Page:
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Feedback activation of neurofibromin terminates growth factor-induced Ras activation.

Overview of attention for article published in Cell Communication and Signaling, January 2016
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Title
Feedback activation of neurofibromin terminates growth factor-induced Ras activation.
Published in
Cell Communication and Signaling, January 2016
DOI 10.1186/s12964-016-0128-z
Pubmed ID
Authors

Hennig, Anne, Markwart, Robby, Wolff, Katharina, Schubert, Katja, Cui, Yan, Prior, Ian A, Esparza-Franco, Manuel A, Ladds, Graham, Rubio, Ignacio, Anne Hennig, Robby Markwart, Katharina Wolff, Katja Schubert, Yan Cui, Ian A. Prior, Manuel A. Esparza-Franco, Graham Ladds, Ignacio Rubio

Abstract

Growth factors induce a characteristically short-lived Ras activation in cells emerging from quiescence. Extensive work has shown that transient as opposed to sustained Ras activation is critical for the induction of mitogenic programs. Mitogen-induced accumulation of active Ras-GTP results from increased nucleotide exchange driven by the nucleotide exchange factor Sos. In contrast, the mechanism accounting for signal termination and prompt restoration of basal Ras-GTP levels is unclear, but has been inferred to involve feedback inhibition of Sos. Remarkably, how GTP-hydrolase activating proteins (GAPs) participate in controlling the rise and fall of Ras-GTP levels is unknown. Monitoring nucleotide exchange of Ras in permeabilized cells we find, unexpectedly, that the decline of growth factor-induced Ras-GTP levels proceeds in the presence of unabated high nucleotide exchange, pointing to GAP activation as a major mechanism of signal termination. Experiments with non-hydrolysable GTP analogues and mathematical modeling confirmed and rationalized the presence of high GAP activity as Ras-GTP levels decline in a background of high nucleotide exchange. Using pharmacological and genetic approaches we document a raised activity of the neurofibromatosis type I tumor suppressor Ras-GAP neurofibromin and an involvement of Rsk1 and Rsk2 in the down-regulation of Ras-GTP levels. Our findings show that, in addition to feedback inhibition of Sos, feedback stimulation of the RasGAP neurofibromin enforces termination of the Ras signal in the context of growth-factor signaling. These findings ascribe a precise role to neurofibromin in growth factor-dependent control of Ras activity and illustrate how, by engaging Ras-GAP activity, mitogen-challenged cells play safe to ensure a timely termination of the Ras signal irrespectively of the reigning rate of nucleotide exchange.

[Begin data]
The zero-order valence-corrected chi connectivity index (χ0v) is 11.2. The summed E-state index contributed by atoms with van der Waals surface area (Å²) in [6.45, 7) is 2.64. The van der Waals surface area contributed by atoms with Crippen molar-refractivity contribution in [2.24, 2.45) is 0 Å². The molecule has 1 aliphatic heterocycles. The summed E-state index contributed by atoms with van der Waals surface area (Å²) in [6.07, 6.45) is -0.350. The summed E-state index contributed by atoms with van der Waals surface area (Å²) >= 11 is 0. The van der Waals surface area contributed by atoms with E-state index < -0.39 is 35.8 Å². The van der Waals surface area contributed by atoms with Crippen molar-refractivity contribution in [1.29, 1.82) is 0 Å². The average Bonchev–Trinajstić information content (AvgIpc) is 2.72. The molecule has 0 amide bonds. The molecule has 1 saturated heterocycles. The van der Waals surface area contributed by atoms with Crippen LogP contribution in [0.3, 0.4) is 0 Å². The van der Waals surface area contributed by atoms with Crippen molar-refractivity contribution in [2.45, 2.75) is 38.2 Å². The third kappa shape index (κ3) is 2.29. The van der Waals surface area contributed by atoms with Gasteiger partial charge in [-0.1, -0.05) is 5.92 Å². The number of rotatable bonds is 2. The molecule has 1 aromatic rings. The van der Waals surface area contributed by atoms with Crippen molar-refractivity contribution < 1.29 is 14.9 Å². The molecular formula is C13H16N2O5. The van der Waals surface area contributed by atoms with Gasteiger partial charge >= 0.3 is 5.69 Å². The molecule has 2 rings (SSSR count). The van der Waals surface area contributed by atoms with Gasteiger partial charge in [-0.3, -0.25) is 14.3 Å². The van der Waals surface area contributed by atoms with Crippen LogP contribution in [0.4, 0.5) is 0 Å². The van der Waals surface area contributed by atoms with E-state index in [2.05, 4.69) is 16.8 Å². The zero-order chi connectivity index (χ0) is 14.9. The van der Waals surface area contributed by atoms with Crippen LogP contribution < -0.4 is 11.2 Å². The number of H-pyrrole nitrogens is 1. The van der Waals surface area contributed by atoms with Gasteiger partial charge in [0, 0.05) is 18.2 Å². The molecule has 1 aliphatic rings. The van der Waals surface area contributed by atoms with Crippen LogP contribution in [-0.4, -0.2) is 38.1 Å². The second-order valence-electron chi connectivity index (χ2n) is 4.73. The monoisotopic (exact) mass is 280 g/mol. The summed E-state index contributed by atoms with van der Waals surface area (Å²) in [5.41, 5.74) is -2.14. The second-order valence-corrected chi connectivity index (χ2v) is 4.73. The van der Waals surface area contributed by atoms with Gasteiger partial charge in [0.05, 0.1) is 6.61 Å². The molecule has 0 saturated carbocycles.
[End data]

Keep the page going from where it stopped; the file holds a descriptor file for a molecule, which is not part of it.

Mendeley readers

The data shown below were compiled from readership statistics for 30 Mendeley readers of this research output. Click here to see the associated Mendeley record.

Geographical breakdown

Country Count As %
Unknown 30 100%

Demographic breakdown

Readers by professional status Count As %
Student > Ph. D. Student 9 30%
Student > Master 7 23%
Researcher 6 20%
Student > Doctoral Student 2 7%
Student > Bachelor 2 7%
Other 1 3%
Unknown 3 10%
Readers by discipline Count As %
Biochemistry, Genetics and Molecular Biology 10 33%
Agricultural and Biological Sciences 9 30%
Medicine and Dentistry 4 13%
Immunology and Microbiology 1 3%
Pharmacology, Toxicology and Pharmaceutical Science 1 3%
Other 2 7%
Unknown 3 10%